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Discussion Starter · #1 ·
Hi! My girl, Holly, had her 9 pups on New Years Eve, (but one died for unknown causes) and I was wondering when they would be old enough to tell genders and how?

Thanks!
 

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http://www.afrma.org/sexing101.htm
You can probably begin to tell genders apart now which will give you a boy and girl count if you're rehoming. However, you'll have to keep sexing them until the point where their markings are apparent and likely up until the moment you send them to new homes unless they all have unique markings. Before they grow a thick coat of fur, it's pretty easy to tell girls from boys because girls are the only ones with nipples (I wouldn't base your judgement off of this completely because they're hard to see sometimes). The link that I attached has pretty good photos of the different sexes based on their genital region. What I usually do is compare a few until I know for sure that I've got one girl and one boy and then compare the rest to them.
 

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I was able to ALMOST accurately sex mine at three days using that guide. On the fourth day I swapped one over. Now at two weeks, it's extremely obvious, since the females have nipples. So since it's always good to double check, you can guess now and then wait till the fur comes in (but before it covers nipples) and check that way.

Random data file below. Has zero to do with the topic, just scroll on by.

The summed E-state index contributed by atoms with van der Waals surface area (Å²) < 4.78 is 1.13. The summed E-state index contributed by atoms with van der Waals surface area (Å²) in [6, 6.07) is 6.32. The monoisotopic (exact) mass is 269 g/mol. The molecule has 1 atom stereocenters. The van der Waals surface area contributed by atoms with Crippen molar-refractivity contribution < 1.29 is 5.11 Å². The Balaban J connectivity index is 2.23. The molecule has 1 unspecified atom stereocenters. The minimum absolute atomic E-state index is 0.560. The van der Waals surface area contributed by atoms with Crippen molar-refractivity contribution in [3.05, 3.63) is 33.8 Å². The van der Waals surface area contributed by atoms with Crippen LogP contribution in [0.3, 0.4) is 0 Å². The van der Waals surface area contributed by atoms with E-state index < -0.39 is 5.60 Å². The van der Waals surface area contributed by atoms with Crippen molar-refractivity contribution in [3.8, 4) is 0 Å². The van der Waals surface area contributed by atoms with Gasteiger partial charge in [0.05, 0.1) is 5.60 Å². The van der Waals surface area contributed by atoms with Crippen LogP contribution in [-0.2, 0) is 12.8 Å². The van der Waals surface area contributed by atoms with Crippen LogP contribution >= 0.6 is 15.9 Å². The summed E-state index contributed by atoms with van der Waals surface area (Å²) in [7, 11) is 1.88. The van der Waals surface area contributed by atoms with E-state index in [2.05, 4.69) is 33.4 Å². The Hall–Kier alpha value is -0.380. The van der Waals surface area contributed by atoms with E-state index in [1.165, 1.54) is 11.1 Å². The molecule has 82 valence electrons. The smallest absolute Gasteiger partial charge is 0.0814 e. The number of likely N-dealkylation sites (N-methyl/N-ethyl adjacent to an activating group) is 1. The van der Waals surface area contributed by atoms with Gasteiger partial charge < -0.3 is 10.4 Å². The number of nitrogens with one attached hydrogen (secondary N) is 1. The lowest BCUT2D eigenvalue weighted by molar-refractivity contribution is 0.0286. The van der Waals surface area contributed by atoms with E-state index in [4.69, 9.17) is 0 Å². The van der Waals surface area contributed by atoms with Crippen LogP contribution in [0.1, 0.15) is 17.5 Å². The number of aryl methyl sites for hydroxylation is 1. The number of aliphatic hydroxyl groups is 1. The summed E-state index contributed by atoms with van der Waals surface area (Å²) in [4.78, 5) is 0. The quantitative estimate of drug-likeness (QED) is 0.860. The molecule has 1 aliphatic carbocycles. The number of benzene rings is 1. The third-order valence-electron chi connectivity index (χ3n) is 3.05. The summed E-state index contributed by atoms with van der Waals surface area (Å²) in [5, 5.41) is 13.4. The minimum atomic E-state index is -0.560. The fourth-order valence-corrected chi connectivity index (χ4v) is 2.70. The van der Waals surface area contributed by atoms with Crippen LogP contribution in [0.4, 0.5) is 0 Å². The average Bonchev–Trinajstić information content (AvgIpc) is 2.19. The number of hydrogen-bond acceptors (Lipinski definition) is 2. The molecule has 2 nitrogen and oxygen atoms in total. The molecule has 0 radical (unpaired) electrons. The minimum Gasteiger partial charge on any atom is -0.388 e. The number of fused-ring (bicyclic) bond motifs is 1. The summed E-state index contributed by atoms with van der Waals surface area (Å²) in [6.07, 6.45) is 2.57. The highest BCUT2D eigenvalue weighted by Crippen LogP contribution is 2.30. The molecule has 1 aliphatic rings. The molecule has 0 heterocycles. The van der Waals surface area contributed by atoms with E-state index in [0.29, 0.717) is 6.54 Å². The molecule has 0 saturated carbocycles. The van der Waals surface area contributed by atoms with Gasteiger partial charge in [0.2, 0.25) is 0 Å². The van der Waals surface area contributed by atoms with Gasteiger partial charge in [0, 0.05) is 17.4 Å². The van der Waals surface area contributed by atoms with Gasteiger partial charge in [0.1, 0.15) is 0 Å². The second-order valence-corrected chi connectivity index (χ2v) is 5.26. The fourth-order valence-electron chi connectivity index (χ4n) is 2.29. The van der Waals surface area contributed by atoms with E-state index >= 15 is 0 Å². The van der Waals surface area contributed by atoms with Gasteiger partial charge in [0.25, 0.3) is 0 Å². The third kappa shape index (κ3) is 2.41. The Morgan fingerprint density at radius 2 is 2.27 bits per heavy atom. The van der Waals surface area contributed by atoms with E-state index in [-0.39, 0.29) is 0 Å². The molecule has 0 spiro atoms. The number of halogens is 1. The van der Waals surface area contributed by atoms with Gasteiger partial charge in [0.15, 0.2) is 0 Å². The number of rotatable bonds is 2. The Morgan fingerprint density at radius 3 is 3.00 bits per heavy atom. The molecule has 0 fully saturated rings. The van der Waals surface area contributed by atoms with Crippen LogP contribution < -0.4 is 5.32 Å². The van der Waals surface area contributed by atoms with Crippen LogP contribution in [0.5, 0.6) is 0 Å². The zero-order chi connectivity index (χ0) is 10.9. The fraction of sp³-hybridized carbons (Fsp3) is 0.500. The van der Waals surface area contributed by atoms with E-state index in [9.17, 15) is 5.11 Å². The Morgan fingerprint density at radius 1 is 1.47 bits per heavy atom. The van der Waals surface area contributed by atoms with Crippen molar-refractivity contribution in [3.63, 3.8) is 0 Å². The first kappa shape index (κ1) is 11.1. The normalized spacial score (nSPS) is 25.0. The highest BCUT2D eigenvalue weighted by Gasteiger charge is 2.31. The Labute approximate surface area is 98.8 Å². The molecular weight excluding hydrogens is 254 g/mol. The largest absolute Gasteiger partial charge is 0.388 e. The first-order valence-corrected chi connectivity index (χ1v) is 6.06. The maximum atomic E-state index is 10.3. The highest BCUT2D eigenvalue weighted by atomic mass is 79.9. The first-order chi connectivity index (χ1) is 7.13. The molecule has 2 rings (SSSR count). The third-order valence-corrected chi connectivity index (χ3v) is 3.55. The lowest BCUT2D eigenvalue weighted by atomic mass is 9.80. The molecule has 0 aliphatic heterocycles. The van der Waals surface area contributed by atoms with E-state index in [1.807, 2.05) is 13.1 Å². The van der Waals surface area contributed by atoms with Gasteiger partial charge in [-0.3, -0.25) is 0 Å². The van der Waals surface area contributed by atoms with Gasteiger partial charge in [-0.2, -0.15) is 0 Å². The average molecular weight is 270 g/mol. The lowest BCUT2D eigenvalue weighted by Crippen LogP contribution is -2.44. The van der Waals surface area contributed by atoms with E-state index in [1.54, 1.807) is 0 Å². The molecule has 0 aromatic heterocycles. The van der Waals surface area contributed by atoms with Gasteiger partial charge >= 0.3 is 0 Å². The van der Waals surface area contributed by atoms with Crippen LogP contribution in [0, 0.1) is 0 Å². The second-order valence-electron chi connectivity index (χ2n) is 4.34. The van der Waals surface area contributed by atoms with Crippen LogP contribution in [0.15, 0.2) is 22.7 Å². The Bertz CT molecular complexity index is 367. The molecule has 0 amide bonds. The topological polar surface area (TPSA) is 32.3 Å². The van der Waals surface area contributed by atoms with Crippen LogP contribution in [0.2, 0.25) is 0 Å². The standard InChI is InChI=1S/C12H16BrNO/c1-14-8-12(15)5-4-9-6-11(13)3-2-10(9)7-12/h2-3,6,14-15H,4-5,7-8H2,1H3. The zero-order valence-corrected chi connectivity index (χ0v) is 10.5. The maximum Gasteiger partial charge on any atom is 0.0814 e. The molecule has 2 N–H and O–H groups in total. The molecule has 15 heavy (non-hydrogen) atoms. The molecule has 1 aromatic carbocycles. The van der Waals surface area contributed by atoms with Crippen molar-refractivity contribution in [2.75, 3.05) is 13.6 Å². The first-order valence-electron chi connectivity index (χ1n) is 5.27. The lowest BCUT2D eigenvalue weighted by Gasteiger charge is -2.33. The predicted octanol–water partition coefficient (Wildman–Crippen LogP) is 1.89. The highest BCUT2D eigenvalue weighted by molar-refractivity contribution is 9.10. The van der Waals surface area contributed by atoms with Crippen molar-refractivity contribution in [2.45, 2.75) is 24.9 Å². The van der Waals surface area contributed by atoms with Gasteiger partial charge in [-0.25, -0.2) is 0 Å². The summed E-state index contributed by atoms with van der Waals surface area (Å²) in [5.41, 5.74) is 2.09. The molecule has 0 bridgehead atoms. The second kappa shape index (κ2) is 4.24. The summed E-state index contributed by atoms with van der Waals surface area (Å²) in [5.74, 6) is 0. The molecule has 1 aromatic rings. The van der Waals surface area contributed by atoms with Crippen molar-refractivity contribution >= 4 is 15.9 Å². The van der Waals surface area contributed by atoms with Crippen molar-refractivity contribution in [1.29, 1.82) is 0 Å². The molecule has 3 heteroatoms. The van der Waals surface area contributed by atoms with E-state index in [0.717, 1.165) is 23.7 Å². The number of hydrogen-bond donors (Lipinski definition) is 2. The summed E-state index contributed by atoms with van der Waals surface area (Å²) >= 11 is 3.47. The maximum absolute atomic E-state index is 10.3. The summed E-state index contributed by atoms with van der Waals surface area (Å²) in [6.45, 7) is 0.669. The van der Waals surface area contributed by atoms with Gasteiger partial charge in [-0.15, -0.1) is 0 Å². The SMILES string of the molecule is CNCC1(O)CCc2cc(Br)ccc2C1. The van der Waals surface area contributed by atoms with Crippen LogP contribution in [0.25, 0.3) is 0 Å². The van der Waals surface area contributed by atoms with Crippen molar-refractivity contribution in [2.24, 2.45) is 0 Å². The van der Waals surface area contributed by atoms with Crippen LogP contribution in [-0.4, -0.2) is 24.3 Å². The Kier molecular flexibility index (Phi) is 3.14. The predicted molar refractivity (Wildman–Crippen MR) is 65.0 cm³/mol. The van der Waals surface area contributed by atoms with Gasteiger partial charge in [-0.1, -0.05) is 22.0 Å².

Mine are the result of an accidental litter because mom looked like a boy down there as a youngster, and was sold to me as a juvenile male. So some of her daughters possess this trait, as well, where their openings are farther apart than the diagrams and photos on that site show. Nonetheless, I kept looking at them every day, and by now it seems very obvious to me that even with the larger gap, my girls still have more closely placed openings than my boys. You can also look for the small bulge in males that will indicate their undropped testicles.

Still, nipples are the easiest way, at around two weeks. I can't believe my own girl slipped though the cracks--it is so easy to tell girls from boys that way. But I guess by the time she was weaned it was harder to tell, as the fur covers them.

Good luck!
 

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I was able to ALMOST accurately sex mine at three days using that guide. On the fourth day I swapped one over. Now at two weeks, it's extremely obvious, since the females have nipples. So since it's always good to double check, you can guess now and then wait till the fur comes in (but before it covers nipples) and check that way.

Mine are the result of an accidental litter because mom looked like a boy down there as a youngster, and was sold to me as a juvenile male. So some of her daughters possess this trait, as well, where their openings are farther apart than the diagrams and photos on that site show. Nonetheless, I kept looking at them every day, and by now it seems very obvious to me that even with the larger gap, my girls still have more closely placed openings than my boys. You can also look for the small bulge in males that will indicate their undropped testicles.